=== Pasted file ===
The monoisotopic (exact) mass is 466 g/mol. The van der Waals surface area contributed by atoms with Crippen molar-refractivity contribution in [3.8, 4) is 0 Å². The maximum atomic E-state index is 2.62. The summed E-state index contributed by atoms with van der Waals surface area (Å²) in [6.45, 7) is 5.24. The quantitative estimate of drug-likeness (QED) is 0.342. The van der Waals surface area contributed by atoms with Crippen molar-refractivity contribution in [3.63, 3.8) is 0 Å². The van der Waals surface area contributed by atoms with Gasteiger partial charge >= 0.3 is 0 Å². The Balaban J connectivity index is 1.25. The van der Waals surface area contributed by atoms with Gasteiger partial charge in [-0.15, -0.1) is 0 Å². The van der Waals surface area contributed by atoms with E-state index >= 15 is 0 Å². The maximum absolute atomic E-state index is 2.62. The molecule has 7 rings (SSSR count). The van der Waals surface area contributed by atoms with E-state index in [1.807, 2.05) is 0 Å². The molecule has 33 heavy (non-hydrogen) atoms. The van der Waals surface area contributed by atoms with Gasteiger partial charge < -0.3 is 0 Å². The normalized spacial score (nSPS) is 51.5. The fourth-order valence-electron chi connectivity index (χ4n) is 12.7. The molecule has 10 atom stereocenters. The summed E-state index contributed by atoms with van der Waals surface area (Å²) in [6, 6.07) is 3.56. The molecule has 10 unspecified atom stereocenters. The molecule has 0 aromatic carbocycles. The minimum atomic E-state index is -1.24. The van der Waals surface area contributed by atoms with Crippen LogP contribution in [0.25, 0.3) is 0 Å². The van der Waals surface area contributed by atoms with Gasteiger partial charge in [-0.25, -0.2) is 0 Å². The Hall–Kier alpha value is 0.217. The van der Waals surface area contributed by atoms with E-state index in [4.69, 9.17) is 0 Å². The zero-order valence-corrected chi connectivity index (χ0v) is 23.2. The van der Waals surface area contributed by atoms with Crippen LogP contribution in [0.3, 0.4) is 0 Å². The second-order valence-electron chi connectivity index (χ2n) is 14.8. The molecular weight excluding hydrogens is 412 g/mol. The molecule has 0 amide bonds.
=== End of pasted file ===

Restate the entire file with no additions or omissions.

The monoisotopic (exact) mass is 466 g/mol. The van der Waals surface area contributed by atoms with Crippen molar-refractivity contribution in [3.8, 4) is 0 Å². The maximum atomic E-state index is 2.62. The summed E-state index contributed by atoms with van der Waals surface area (Å²) in [6.45, 7) is 5.24. The quantitative estimate of drug-likeness (QED) is 0.342. The van der Waals surface area contributed by atoms with Crippen molar-refractivity contribution in [3.63, 3.8) is 0 Å². The van der Waals surface area contributed by atoms with Gasteiger partial charge >= 0.3 is 0 Å². The Balaban J connectivity index is 1.25. The van der Waals surface area contributed by atoms with Gasteiger partial charge in [-0.15, -0.1) is 0 Å². The van der Waals surface area contributed by atoms with E-state index >= 15 is 0 Å². The maximum absolute atomic E-state index is 2.62. The molecule has 7 rings (SSSR count). The van der Waals surface area contributed by atoms with E-state index in [1.807, 2.05) is 0 Å². The molecule has 33 heavy (non-hydrogen) atoms. The van der Waals surface area contributed by atoms with Gasteiger partial charge < -0.3 is 0 Å². The normalized spacial score (nSPS) is 51.5. The fourth-order valence-electron chi connectivity index (χ4n) is 12.7. The molecule has 10 atom stereocenters. The summed E-state index contributed by atoms with van der Waals surface area (Å²) in [6, 6.07) is 3.56. The molecule has 10 unspecified atom stereocenters. The molecule has 0 aromatic carbocycles. The minimum atomic E-state index is -1.24. The van der Waals surface area contributed by atoms with Crippen LogP contribution in [0.25, 0.3) is 0 Å². The van der Waals surface area contributed by atoms with Gasteiger partial charge in [-0.25, -0.2) is 0 Å². The Hall–Kier alpha value is 0.217. The van der Waals surface area contributed by atoms with E-state index in [4.69, 9.17) is 0 Å². The zero-order valence-corrected chi connectivity index (χ0v) is 23.2. The van der Waals surface area contributed by atoms with Crippen LogP contribution in [0.3, 0.4) is 0 Å². The second-order valence-electron chi connectivity index (χ2n) is 14.8. The molecular weight excluding hydrogens is 412 g/mol. The molecule has 0 amide bonds.